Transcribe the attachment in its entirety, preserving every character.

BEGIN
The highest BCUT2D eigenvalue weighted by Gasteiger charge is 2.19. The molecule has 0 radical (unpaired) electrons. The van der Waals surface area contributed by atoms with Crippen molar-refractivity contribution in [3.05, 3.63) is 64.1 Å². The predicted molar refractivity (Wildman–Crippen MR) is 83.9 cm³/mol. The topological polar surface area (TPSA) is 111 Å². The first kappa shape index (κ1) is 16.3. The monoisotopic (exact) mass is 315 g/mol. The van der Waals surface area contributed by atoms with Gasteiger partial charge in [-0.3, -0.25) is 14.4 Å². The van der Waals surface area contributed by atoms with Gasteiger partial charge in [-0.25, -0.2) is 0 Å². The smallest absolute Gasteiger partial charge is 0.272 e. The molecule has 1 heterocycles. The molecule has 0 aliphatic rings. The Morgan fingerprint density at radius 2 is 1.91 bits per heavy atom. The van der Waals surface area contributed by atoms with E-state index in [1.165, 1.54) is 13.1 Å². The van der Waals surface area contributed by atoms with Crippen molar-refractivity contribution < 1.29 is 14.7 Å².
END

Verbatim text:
The highest BCUT2D eigenvalue weighted by Gasteiger charge is 2.19. The molecule has 0 radical (unpaired) electrons. The van der Waals surface area contributed by atoms with Crippen molar-refractivity contribution in [3.05, 3.63) is 64.1 Å². The predicted molar refractivity (Wildman–Crippen MR) is 83.9 cm³/mol. The topological polar surface area (TPSA) is 111 Å². The first kappa shape index (κ1) is 16.3. The monoisotopic (exact) mass is 315 g/mol. The van der Waals surface area contributed by atoms with Gasteiger partial charge in [-0.3, -0.25) is 14.4 Å². The van der Waals surface area contributed by atoms with Gasteiger partial charge in [-0.25, -0.2) is 0 Å². The smallest absolute Gasteiger partial charge is 0.272 e. The molecule has 1 heterocycles. The molecule has 0 aliphatic rings. The Morgan fingerprint density at radius 2 is 1.91 bits per heavy atom. The van der Waals surface area contributed by atoms with E-state index in [1.165, 1.54) is 13.1 Å². The van der Waals surface area contributed by atoms with Crippen molar-refractivity contribution < 1.29 is 14.7 Å².